Wnex
Great information
Adoraris
Chemeche opens this learned study with bountiful color photographs by contrasting the African art incorporating horses with Western art. A statue of Alexander the Great, for instance, in Greece displays this Greek conqueror with sword drawn and cape flowing on a rearing horse representing Alexander as heroic and individual. Similar statues often of military figures are familiar throughout cities of Europe. By contrast, the African carvings incorporating horses represent beliefs about humanity, power, and society found throughout African tribal society in terms of particular tribal or regional styles or forms.

Horse and rider in African art compare with carvings of mother and child to depict the physical interaction and social significance of each; with the former representing power, protection, and rulership and the latter, nurture and bonding. The four following essays expand on Chemeche's introduction by closer study of particular regional or tribal art with horses in terms of historical examples as well as elements of the carvings and tribal values and beliefs. John Pemberton in his essay on Yoruba carvings discusses the role of cavalry in the expansion of one empire, and how different terrains from open plains to thick forests affected this expansion. Permberton's credentials as a professor emeritus of religion and African studies at Amherst College typify credentials of each of the authors.

After the essays come over 200 works of African art with horse riders (pages 41-377) grouped by their material of wood, metals, terra cotta, stone, ivory, and beads. There's a page for each carving except for a few pages where there are close-ups of a part a particular one. The high-quality photographs of the individual art works against a plain background allow for appreciation of color, details, and integration of elements as well as overall form. Points from the essays are found to be instructive in appreciating and understanding the many, varied sculptures ranging in style from naturalistic to abstract.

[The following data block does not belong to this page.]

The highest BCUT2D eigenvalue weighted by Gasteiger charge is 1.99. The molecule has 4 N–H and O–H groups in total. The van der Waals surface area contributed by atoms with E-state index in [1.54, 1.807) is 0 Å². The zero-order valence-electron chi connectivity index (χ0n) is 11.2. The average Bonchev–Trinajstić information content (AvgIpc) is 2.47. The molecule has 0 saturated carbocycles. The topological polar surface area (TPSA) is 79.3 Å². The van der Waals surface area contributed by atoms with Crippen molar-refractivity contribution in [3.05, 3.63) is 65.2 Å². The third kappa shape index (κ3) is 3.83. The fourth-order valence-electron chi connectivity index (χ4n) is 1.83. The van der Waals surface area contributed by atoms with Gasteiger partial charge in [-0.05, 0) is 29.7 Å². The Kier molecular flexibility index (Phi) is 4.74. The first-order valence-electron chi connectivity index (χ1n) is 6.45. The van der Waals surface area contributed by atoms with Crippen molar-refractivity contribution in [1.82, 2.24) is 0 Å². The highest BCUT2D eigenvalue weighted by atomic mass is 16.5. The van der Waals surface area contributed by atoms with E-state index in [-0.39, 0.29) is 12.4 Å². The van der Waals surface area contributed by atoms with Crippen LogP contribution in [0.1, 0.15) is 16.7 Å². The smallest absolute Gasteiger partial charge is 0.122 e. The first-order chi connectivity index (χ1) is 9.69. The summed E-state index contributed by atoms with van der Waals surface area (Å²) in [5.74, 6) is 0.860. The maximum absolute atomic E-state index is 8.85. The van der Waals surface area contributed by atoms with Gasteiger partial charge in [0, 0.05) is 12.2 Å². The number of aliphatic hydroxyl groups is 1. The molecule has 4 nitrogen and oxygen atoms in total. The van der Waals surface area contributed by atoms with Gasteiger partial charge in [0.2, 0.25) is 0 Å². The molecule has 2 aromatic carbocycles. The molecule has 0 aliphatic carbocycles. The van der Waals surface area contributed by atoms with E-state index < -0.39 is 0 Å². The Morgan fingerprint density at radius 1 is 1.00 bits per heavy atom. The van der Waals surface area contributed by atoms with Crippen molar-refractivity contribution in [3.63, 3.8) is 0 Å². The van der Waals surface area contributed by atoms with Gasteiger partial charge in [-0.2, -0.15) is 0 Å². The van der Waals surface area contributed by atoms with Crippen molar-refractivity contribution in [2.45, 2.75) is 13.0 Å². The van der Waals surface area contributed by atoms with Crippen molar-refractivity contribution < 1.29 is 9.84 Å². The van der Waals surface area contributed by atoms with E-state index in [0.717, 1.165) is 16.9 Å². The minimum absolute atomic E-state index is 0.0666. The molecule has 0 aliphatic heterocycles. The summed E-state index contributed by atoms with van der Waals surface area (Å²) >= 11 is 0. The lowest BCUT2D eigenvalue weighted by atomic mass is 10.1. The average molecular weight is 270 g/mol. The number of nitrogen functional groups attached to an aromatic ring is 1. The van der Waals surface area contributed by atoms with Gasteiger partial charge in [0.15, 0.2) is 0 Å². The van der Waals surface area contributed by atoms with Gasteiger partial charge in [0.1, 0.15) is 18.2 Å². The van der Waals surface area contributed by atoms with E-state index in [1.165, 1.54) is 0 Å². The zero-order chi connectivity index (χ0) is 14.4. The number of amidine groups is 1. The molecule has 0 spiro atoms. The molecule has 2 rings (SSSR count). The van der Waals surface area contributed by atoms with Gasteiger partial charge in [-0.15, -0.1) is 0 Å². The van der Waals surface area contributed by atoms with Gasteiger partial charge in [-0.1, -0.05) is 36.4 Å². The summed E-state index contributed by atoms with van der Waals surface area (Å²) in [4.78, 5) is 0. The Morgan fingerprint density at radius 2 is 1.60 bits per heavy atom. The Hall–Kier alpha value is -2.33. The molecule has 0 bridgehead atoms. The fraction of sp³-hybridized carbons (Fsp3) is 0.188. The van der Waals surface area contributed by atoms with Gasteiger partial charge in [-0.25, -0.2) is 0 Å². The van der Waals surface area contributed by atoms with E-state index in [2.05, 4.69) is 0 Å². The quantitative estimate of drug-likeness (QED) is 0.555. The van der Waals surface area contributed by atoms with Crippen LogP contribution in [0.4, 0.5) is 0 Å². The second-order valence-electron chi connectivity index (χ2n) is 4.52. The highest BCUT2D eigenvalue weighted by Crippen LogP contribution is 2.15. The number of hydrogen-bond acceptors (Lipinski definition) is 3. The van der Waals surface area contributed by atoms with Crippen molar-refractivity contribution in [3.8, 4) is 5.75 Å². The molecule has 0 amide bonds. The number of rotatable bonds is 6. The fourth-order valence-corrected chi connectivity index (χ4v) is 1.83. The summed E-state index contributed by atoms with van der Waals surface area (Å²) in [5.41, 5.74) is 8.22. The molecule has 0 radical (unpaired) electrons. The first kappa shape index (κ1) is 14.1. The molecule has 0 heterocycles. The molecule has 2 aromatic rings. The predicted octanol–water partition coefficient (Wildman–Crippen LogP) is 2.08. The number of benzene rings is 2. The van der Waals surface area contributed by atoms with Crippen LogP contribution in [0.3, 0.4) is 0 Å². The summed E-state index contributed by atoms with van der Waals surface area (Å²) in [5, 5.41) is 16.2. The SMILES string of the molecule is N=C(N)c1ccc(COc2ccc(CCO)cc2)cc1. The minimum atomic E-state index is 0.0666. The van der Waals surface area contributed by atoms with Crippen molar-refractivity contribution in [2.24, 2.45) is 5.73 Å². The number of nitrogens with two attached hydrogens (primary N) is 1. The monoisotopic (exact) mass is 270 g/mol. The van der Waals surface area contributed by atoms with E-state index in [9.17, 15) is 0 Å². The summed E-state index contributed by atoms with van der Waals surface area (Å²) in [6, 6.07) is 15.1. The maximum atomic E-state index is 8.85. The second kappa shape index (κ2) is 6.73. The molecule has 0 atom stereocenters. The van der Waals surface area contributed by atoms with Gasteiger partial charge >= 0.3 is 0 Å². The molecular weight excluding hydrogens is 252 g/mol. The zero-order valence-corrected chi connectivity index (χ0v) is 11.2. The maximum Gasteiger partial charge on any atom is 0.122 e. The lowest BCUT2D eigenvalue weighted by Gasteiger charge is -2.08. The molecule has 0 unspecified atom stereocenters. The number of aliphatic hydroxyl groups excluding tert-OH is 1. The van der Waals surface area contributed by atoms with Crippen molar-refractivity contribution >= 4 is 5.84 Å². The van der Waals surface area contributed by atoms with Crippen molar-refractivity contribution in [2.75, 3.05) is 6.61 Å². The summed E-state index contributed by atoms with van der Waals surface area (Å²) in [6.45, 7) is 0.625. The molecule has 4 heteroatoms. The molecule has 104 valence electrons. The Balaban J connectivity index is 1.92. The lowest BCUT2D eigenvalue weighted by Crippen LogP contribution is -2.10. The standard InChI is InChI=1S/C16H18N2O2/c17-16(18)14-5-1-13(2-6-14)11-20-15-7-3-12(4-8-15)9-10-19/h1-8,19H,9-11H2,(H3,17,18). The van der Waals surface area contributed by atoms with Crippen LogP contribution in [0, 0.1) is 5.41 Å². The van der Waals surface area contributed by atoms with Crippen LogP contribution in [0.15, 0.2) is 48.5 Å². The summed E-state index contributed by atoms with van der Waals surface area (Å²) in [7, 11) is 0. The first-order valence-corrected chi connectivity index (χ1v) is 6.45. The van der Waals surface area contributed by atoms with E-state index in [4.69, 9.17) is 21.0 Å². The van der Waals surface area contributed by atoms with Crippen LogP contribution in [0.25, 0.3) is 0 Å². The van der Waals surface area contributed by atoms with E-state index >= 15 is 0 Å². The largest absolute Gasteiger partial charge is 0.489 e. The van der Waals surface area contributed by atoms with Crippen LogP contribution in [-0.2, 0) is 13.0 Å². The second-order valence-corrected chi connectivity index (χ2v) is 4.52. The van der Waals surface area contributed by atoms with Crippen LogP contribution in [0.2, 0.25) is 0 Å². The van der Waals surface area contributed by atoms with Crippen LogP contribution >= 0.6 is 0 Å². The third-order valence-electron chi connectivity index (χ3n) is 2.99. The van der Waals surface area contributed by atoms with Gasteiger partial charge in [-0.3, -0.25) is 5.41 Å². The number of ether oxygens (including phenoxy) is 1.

The expertise of the essays on basics and background of this field of African art is welcome. In addition to this the usually taken-for-granted visual matter is noteworthy. Notes at the back list the varied, extensive sources for this. Among these sources are museums, galleries, and auctions, but also reference to 24 private collections which are not named. Thus an extra effort has been made by the editor and the publisher to present an exceptional gathering of African sculptures which is not likely to be superseded or repeated. The authoritative essays with a direct, useful relationship to study of the sculptures of the book as well as supplementary content and the incomparable visual matter assure the book to be a permanent central, fundamental work in this area.
Soustil
The most useless book on african art yet published. The only essay worth reading is by John Pemberton, but one can't help but wonder why did he participate in this book ???
lind-peinture.fr
© All right reserved. 2017-2020
Contacts | Privacy Policy | DMCA
eBooks are provided for reference only